Clocks in Motion has built many instruments over the years. Our most notable instruments include:
- Quarimba - a four-octave marimba tuned 1/4 step flat. This instrument when paired with a traditional marimba creates a 24-tone chromatic scale.
- Sixxen - These instruments are constructed from aluminum channel. There are six sets of these instruments all tuned within 3/4 tones from one another. This results in wild mixing over-tones when all six sets are played together. These instruments are necessary for performing Xenakis' symphony-length percussion sextet, Pleiades.
- Galvitone - This instrument consists of 88 tuned galvanized pipes. We will be using a small selection of these pipes in our Studio Z performance. They create a ringing, chime-like sound.
- Found percussion objects - Tin cans, rattles, conch shells, toys, cricket-callers, and other gadgets will be used in John Cage's Third Construction during this concert.
Most percussionists double as "inventors" of some type. We are always figuring out new ways to combine our instruments to create new sounds and textures. Finding the "right" sound is always an adventure as we swap mallets and move instruments into different setups. The instruments that we have built as an ensemble always serve to perform specific works of music and also inspire new composers to write for these unique sounds. Although our repertoire at Studio Z does not feature many of our hand-made instruments, it will still feature our inventiveness and general approach to performing.
Atomic, Atomic by Andrew Rindfleisch was written for Clocks in Motion and will be performed at Studio Z. How did this collaboration come about and how has it evolved?
Andrew Rindfleisch has been a long-time supporter and friend of Clocks in Motion. Rindfleisch invited Clocks in Motion to perform at Cleveland State University back in 2013 and we have had an ongoing relationship since then. A few years ago, Rindfleisch came to a Clocks in Motion performance in Madison and he approached me about wanting to write us a marimba quartet. After some negotiation, I convinced him to write a "mallet quartet" instead of a marimba quartet. The mallet quartet instrumentation is two vibraphones and two marimbas and is becoming more or less a "standard" instrumentation for the percussion quartet. Much of our music is centered in that setup. The great thing about the mallet quartet is that you get to take advantage of the huge range of the marimba and have the fantastic resonance of the vibraphone. It just frees the composer up to do a lot more with the texture. Also, as a touring ensemble, it's important for Clocks in Motion to consider common instrumentation across our repertoire. That way, we can transport our instruments in a truck and have everything fit. We tend to always tour with two marimbas and two vibraphones, so having Rindfleisch write for that instrumentation allows us to perform his piece frequently.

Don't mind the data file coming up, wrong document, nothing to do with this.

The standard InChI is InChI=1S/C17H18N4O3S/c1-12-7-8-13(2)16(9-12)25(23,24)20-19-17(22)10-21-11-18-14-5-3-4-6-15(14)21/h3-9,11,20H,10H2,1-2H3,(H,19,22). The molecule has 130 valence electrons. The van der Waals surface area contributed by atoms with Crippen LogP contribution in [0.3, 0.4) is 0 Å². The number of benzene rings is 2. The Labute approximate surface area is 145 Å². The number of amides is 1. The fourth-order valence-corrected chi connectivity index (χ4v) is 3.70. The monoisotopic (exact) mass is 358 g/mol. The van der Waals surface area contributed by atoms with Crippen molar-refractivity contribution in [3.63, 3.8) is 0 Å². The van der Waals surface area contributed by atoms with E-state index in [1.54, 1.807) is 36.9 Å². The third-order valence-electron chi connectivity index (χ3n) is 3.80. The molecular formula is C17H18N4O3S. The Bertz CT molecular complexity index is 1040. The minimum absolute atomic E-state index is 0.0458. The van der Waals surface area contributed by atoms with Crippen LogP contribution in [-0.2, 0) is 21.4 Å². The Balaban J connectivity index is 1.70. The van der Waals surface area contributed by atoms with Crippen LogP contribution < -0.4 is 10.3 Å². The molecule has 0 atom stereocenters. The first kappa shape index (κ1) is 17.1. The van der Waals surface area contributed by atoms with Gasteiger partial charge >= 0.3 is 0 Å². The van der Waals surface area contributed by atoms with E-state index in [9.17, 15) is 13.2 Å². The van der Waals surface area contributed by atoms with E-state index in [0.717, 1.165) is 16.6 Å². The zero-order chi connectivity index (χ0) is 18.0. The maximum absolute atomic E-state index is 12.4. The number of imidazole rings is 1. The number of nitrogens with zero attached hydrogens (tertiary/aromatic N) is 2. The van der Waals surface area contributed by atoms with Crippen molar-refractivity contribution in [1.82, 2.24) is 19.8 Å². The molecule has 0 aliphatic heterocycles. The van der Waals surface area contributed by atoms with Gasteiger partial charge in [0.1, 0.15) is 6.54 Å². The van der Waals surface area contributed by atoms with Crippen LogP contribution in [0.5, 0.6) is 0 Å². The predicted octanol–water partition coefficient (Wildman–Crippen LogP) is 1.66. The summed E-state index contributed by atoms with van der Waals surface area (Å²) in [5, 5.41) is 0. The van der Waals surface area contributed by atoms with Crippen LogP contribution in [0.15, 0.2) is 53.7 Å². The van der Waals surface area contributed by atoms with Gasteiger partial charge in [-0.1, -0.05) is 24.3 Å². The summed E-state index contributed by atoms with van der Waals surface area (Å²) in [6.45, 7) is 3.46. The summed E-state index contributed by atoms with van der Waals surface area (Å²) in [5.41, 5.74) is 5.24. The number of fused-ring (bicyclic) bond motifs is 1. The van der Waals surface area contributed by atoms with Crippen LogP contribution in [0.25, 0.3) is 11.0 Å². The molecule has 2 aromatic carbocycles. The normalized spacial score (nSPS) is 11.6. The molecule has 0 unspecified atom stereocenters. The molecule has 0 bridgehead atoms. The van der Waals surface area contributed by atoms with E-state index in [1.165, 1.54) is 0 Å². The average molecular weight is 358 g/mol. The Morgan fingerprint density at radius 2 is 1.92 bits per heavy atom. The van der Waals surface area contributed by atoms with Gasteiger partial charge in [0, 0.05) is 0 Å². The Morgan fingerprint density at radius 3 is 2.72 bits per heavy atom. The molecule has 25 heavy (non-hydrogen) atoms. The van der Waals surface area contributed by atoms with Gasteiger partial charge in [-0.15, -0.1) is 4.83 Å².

Atomic Atomic, Rindfleisch's resulting mallet quartet, is an in-depth study of the sonic and dynamic capabilities of the ensemble. The title refers to the attraction and repulsion of subatomic particles. We find the piece to be extremely effective and evocative. Each performer is required to have no less than 5 different combinations of mallets of various hardness that we switch between throughout the composition. It really shows off the wide variety of sounds that can be produced on the instruments.
What else can you tell us about the music on the program?
Third Construction, John Cage's 1941 percussion quartet masterpiece, features entirely non-pitched percussion instruments.
Glitz! by Bejorn Berkhout is a wacky percussion quartet featuring Matthew Coley on hammered dulcimer. This piece is a sort of tone poem depicting a casino with a person having a heart-attack after winning big.
Fantezie by Sergiu Cretu is a tour de force featuring Matthew Coley on hammered dulcimer playing traditional Eastern European music.
Mechanical Ballet by Anders Koppel is loosely based on George Anthiel's Ballet Mechanique. This fun composition has a chromatic jazzy language and rhythmic complexity.
Gravity by Marc Mellits was written for Clocks in Motion in 2013 as part of a consortium of various percussion groups. This post-minimalist mallet quartet has become a staple of our repertoire.
We are also playing three movements from Threads by Paul Lansky. This moody piece combines pitched and non-pitched percussion instruments in an ever-changing sonic landscape. This piece features loud, complex drumming alongside, quiet serene Arias.